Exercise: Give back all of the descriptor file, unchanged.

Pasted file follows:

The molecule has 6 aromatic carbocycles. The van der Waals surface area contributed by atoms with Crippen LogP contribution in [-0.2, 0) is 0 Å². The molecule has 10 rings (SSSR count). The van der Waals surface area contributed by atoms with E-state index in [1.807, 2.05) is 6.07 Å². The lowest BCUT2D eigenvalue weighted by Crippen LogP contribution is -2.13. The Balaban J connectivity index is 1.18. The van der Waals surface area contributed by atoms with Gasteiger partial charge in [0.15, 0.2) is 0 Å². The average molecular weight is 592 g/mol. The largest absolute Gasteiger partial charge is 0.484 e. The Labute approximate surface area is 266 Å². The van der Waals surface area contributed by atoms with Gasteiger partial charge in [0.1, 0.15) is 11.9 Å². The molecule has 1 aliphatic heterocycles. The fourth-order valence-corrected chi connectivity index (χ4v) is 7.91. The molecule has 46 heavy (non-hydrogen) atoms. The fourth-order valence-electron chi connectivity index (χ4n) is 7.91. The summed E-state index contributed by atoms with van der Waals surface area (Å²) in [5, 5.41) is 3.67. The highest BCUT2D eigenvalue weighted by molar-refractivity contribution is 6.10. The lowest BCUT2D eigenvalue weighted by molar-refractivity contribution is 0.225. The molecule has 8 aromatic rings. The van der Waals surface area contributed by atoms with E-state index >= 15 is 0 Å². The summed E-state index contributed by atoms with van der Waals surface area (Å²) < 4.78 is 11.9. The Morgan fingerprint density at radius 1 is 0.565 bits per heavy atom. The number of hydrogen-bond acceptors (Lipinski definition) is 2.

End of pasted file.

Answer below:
The molecule has 6 aromatic carbocycles. The van der Waals surface area contributed by atoms with Crippen LogP contribution in [-0.2, 0) is 0 Å². The molecule has 10 rings (SSSR count). The van der Waals surface area contributed by atoms with E-state index in [1.807, 2.05) is 6.07 Å². The lowest BCUT2D eigenvalue weighted by Crippen LogP contribution is -2.13. The Balaban J connectivity index is 1.18. The van der Waals surface area contributed by atoms with Gasteiger partial charge in [0.15, 0.2) is 0 Å². The average molecular weight is 592 g/mol. The largest absolute Gasteiger partial charge is 0.484 e. The Labute approximate surface area is 266 Å². The van der Waals surface area contributed by atoms with Gasteiger partial charge in [0.1, 0.15) is 11.9 Å². The molecule has 1 aliphatic heterocycles. The fourth-order valence-corrected chi connectivity index (χ4v) is 7.91. The molecule has 46 heavy (non-hydrogen) atoms. The fourth-order valence-electron chi connectivity index (χ4n) is 7.91. The summed E-state index contributed by atoms with van der Waals surface area (Å²) in [5, 5.41) is 3.67. The highest BCUT2D eigenvalue weighted by molar-refractivity contribution is 6.10. The lowest BCUT2D eigenvalue weighted by molar-refractivity contribution is 0.225. The molecule has 8 aromatic rings. The van der Waals surface area contributed by atoms with E-state index >= 15 is 0 Å². The summed E-state index contributed by atoms with van der Waals surface area (Å²) < 4.78 is 11.9. The Morgan fingerprint density at radius 1 is 0.565 bits per heavy atom. The number of hydrogen-bond acceptors (Lipinski definition) is 2.